The single best reason to wait to retire until past over age 65 is money. The second best reason is opportunity. While many people in the United States think the retirement age is 65, it isn’t the case anymore. That changed when the Reagan Administration reworked the Social Security system in order to keep it from collapsing. While it may be in danger again, for now the full retirement age is 66 and above, depending on the year of birth.
Those changes made it so anyone born before January 1, 1943 has a full retirement age of 65 and that means they have already reached their full retirement age. For those born January 2, 1943 through January 1, 1955, the full retirement age is 66 and some of those have reached their full retirement age while others are closing in on it. For those born after January 1, 1955 and before January 1, 1960, the full retirement age is somewhere above 66 but below 67. Finally, for those born after January 1, 1960, their full retirement age is 67.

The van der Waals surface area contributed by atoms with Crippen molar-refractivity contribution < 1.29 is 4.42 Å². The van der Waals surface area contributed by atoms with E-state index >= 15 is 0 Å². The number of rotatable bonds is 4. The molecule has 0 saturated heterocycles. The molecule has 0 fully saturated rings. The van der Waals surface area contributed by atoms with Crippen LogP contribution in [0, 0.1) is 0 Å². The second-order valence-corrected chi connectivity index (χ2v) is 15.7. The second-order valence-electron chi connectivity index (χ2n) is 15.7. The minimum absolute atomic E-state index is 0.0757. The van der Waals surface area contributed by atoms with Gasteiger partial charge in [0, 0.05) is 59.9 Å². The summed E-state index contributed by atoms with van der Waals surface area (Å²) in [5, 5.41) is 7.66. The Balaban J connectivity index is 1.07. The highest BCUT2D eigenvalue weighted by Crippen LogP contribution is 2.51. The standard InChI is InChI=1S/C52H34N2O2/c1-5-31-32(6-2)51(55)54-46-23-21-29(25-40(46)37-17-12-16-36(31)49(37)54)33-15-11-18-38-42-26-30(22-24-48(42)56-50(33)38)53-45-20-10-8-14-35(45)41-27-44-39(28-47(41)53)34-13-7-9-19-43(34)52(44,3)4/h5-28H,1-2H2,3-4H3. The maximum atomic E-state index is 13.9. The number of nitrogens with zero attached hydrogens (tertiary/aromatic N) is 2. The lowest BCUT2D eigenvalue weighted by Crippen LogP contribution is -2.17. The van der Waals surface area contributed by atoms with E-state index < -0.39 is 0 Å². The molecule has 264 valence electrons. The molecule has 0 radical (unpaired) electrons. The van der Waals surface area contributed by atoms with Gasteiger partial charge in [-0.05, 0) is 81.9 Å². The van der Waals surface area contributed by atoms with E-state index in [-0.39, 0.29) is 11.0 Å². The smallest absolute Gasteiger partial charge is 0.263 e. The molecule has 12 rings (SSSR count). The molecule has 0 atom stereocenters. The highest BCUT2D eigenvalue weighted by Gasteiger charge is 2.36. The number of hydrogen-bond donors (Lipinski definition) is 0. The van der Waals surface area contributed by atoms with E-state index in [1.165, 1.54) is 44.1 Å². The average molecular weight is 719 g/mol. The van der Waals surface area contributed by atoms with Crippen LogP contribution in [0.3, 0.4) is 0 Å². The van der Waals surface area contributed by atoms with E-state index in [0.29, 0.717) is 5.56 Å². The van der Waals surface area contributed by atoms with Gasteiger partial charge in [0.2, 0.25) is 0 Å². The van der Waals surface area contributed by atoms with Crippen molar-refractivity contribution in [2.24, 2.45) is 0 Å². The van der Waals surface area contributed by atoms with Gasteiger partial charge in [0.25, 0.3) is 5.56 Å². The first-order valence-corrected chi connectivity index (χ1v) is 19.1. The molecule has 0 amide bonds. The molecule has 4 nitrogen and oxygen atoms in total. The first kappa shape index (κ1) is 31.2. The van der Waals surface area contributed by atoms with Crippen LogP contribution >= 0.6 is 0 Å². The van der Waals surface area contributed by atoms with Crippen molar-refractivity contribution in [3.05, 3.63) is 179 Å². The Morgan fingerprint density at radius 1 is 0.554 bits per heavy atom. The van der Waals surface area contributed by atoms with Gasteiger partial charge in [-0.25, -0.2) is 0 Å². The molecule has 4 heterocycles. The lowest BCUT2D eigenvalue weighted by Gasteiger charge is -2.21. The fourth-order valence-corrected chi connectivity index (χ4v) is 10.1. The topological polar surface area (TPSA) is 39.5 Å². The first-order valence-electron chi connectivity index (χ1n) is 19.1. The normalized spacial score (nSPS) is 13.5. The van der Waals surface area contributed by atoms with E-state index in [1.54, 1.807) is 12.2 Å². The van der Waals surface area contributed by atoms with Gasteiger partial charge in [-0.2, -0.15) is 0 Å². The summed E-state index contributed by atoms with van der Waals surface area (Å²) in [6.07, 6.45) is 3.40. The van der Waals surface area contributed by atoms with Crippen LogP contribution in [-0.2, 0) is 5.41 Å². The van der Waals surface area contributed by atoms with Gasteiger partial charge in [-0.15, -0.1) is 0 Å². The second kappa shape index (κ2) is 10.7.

So how does the money change by waiting until after age 65? Retiring before full retirement age means a reduction in social security benefits. Anyone born before 1954, retiring at age 62 means a 25 percent reduction in social security benefits and that reduction increases until those born after 1960 who will have a 30 percent reduction in benefits. Therefore, retiring at age 65 means a 5-6 percent reduction based on the year of birth according to the Security Administration. To determine an individual’s social security benefits at any age from 62 on up, it is best to check the calculator provided by the Social Security Administration and by using selected ages above 66 and up to 71, it is easy to see the benefits of working past full retirement age.
Another benefit of retiring after age 65 is that if the decision is made to do some part-time work is that the Security Administration will withhold $1 for every $3 earned above $38,880 for those who reach their full retirement age in the same year they begin taking benefits. For those who will be under full retirement age for the entire year, the Social Security Administration withholds $1 for every $2 earned above $14,640. But for those who have reached their full retirement age, there is no cap on earnings and a retiree can earn as much as they want and still get their full retirement benefits.
By retiring past the age of 65 and closer to full retirement age a retiree will maximize their benefits, and can also work as much as they want if they want extra money. With good health and proper retirement planning the retirement years can also be the golden years.